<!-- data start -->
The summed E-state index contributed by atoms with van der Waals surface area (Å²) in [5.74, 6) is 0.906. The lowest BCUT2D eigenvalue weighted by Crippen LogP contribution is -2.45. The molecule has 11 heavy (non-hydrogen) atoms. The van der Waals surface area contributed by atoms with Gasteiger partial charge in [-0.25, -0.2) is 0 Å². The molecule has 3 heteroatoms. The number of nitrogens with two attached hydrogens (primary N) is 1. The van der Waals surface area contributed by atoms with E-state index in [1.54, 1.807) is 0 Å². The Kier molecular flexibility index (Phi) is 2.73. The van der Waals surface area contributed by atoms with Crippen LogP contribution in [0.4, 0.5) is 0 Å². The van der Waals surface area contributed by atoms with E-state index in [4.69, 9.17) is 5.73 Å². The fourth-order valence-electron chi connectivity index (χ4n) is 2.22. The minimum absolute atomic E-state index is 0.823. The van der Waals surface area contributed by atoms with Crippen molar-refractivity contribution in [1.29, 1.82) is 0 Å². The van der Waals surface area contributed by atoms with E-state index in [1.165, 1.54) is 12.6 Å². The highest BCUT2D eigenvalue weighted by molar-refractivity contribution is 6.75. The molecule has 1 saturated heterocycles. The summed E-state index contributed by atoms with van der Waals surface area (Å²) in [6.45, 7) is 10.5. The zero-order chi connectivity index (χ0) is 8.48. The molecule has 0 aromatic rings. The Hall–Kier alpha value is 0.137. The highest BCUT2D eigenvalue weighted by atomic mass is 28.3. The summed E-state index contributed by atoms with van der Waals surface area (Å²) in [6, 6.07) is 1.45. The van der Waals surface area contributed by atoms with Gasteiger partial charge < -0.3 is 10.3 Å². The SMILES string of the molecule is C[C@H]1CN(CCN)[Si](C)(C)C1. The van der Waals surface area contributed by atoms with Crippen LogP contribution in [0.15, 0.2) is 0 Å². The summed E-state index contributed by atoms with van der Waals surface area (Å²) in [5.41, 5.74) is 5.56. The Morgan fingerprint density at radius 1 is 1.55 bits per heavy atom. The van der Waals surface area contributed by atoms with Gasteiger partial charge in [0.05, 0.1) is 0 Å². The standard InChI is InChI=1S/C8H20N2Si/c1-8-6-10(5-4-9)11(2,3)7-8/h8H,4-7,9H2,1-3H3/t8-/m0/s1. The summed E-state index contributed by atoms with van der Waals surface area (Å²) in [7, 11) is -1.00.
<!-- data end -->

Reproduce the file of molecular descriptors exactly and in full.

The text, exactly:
The summed E-state index contributed by atoms with van der Waals surface area (Å²) in [5.74, 6) is 0.906. The lowest BCUT2D eigenvalue weighted by Crippen LogP contribution is -2.45. The molecule has 11 heavy (non-hydrogen) atoms. The van der Waals surface area contributed by atoms with Gasteiger partial charge in [-0.25, -0.2) is 0 Å². The molecule has 3 heteroatoms. The number of nitrogens with two attached hydrogens (primary N) is 1. The van der Waals surface area contributed by atoms with E-state index in [1.54, 1.807) is 0 Å². The Kier molecular flexibility index (Phi) is 2.73. The van der Waals surface area contributed by atoms with Crippen LogP contribution in [0.4, 0.5) is 0 Å². The van der Waals surface area contributed by atoms with E-state index in [4.69, 9.17) is 5.73 Å². The fourth-order valence-electron chi connectivity index (χ4n) is 2.22. The minimum absolute atomic E-state index is 0.823. The van der Waals surface area contributed by atoms with Crippen molar-refractivity contribution in [1.29, 1.82) is 0 Å². The van der Waals surface area contributed by atoms with E-state index in [1.165, 1.54) is 12.6 Å². The highest BCUT2D eigenvalue weighted by molar-refractivity contribution is 6.75. The molecule has 1 saturated heterocycles. The summed E-state index contributed by atoms with van der Waals surface area (Å²) in [6.45, 7) is 10.5. The zero-order chi connectivity index (χ0) is 8.48. The molecule has 0 aromatic rings. The Hall–Kier alpha value is 0.137. The highest BCUT2D eigenvalue weighted by atomic mass is 28.3. The summed E-state index contributed by atoms with van der Waals surface area (Å²) in [6, 6.07) is 1.45. The van der Waals surface area contributed by atoms with Gasteiger partial charge < -0.3 is 10.3 Å². The SMILES string of the molecule is C[C@H]1CN(CCN)[Si](C)(C)C1. The van der Waals surface area contributed by atoms with Crippen LogP contribution in [0.15, 0.2) is 0 Å². The summed E-state index contributed by atoms with van der Waals surface area (Å²) in [5.41, 5.74) is 5.56. The Morgan fingerprint density at radius 1 is 1.55 bits per heavy atom. The van der Waals surface area contributed by atoms with Gasteiger partial charge in [0.05, 0.1) is 0 Å². The standard InChI is InChI=1S/C8H20N2Si/c1-8-6-10(5-4-9)11(2,3)7-8/h8H,4-7,9H2,1-3H3/t8-/m0/s1. The summed E-state index contributed by atoms with van der Waals surface area (Å²) in [7, 11) is -1.00.